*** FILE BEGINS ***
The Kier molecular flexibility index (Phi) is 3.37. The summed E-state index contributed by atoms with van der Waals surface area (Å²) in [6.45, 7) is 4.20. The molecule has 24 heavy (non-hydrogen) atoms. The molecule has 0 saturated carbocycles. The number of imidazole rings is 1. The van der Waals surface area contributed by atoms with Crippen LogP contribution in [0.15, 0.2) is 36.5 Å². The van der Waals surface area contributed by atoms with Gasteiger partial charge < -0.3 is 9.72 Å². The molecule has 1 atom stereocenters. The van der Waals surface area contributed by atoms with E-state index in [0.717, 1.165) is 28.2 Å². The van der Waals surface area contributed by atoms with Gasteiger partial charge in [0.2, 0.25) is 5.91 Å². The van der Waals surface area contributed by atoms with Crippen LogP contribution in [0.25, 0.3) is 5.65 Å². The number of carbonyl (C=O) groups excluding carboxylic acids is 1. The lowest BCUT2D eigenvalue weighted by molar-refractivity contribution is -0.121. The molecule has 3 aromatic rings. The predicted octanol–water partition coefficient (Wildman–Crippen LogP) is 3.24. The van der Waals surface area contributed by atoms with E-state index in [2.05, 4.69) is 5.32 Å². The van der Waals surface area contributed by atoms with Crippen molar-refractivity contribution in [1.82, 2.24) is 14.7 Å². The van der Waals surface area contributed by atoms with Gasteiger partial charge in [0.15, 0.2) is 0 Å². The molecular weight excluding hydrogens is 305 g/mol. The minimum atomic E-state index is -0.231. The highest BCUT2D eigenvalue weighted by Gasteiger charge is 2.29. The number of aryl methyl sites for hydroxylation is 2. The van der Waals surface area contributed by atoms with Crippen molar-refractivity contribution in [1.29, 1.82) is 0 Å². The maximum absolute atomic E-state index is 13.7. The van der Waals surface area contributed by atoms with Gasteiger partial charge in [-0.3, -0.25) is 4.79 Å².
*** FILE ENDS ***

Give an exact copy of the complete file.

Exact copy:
The Kier molecular flexibility index (Phi) is 3.37. The summed E-state index contributed by atoms with van der Waals surface area (Å²) in [6.45, 7) is 4.20. The molecule has 24 heavy (non-hydrogen) atoms. The molecule has 0 saturated carbocycles. The number of imidazole rings is 1. The van der Waals surface area contributed by atoms with Crippen LogP contribution in [0.15, 0.2) is 36.5 Å². The van der Waals surface area contributed by atoms with Gasteiger partial charge < -0.3 is 9.72 Å². The molecule has 1 atom stereocenters. The van der Waals surface area contributed by atoms with E-state index in [0.717, 1.165) is 28.2 Å². The van der Waals surface area contributed by atoms with Gasteiger partial charge in [0.2, 0.25) is 5.91 Å². The van der Waals surface area contributed by atoms with Crippen LogP contribution in [0.25, 0.3) is 5.65 Å². The number of carbonyl (C=O) groups excluding carboxylic acids is 1. The lowest BCUT2D eigenvalue weighted by molar-refractivity contribution is -0.121. The molecule has 3 aromatic rings. The predicted octanol–water partition coefficient (Wildman–Crippen LogP) is 3.24. The van der Waals surface area contributed by atoms with E-state index in [2.05, 4.69) is 5.32 Å². The van der Waals surface area contributed by atoms with Crippen molar-refractivity contribution in [1.82, 2.24) is 14.7 Å². The van der Waals surface area contributed by atoms with Gasteiger partial charge in [0.15, 0.2) is 0 Å². The molecular weight excluding hydrogens is 305 g/mol. The minimum atomic E-state index is -0.231. The highest BCUT2D eigenvalue weighted by Gasteiger charge is 2.29. The number of aryl methyl sites for hydroxylation is 2. The van der Waals surface area contributed by atoms with Crippen molar-refractivity contribution in [1.29, 1.82) is 0 Å². The maximum absolute atomic E-state index is 13.7. The van der Waals surface area contributed by atoms with Gasteiger partial charge in [-0.3, -0.25) is 4.79 Å².